Incarnation definition

ĭnkär-nāshən
Frequency:
(christianity) The doctrine that the Son of God was conceived in the womb of Mary and that Jesus is true God and true man.
noun
15
5
A bodily manifestation of a supernatural being.
noun
9
3
(Christianity) The doctrine that the second person of the Trinity assumed human form in the person of Jesus Christ and is fully divine and fully human.
pronoun
6
0
Any person or animal serving as the embodiment of a god or spirit.
noun
6
1
One who is believed to personify a given abstract quality or idea.
noun
5
0
Advertisement
Any person or thing serving as the type or embodiment of a quality or concept.

The incarnation of courage.

noun
6
2
Endowment with a human body; appearance in human form.
noun
3
0
A living being embodying a deity or spirit.
noun
3
0
The state of being incarnated.
noun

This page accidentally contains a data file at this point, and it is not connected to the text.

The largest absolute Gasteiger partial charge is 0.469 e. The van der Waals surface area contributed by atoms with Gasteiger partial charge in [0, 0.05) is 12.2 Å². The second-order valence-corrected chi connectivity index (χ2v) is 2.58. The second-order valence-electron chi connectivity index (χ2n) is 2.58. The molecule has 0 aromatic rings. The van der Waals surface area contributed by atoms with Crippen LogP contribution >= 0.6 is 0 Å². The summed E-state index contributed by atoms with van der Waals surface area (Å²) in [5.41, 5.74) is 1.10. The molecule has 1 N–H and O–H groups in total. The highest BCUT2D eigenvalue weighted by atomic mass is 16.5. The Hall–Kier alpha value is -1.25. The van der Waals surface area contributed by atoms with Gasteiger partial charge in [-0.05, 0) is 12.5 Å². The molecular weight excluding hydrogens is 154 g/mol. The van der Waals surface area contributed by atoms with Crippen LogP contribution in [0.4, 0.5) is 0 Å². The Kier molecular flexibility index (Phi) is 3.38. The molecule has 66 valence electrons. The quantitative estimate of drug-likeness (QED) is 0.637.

3
0
The condition of being incarnated.
noun
3
1
Advertisement
An incarnate being or form.
noun
2
0
The act of incarnating.
noun
2
1
The definition of an incarnation is a person who stands for some abstract idea, or a person who embodies a God or deity in the flesh.

When a horrible and evil killer runs around murdering children for no reason, this is an example of someone who might be considered an incarnation of evil.

When God appears on Earth as a farmer, his physical form as a farmer is an example of his incarnation on Earth.

noun
1
0
A period of time passed in a given bodily form or condition.

Hopes for a better life in another incarnation.

noun
1
0
An assumption of human form or nature.
noun
1
0
Advertisement
A person or thing regarded as embodying or exhibiting some quality, idea, or the like.

The leading dancer is the incarnation of grace.

noun
1
0
The act of incarnating.
noun
1
1
(proper) the Incarnation
  • the taking on of a human body by the second person of the Trinity; the joining of the divine and the human in Jesus Christ
idiom
2
0

Other Word Forms

Noun

Singular:
incarnation
Plural:
incarnations

Idioms and Phrasal Verbs

the Incarnation

Origin of incarnation

  • From Middle English incarnacion, from Old French incarnacion, from Medieval Latin incarnatio, from Late Latin incarnari (“to be made flesh”).

    From Wiktionary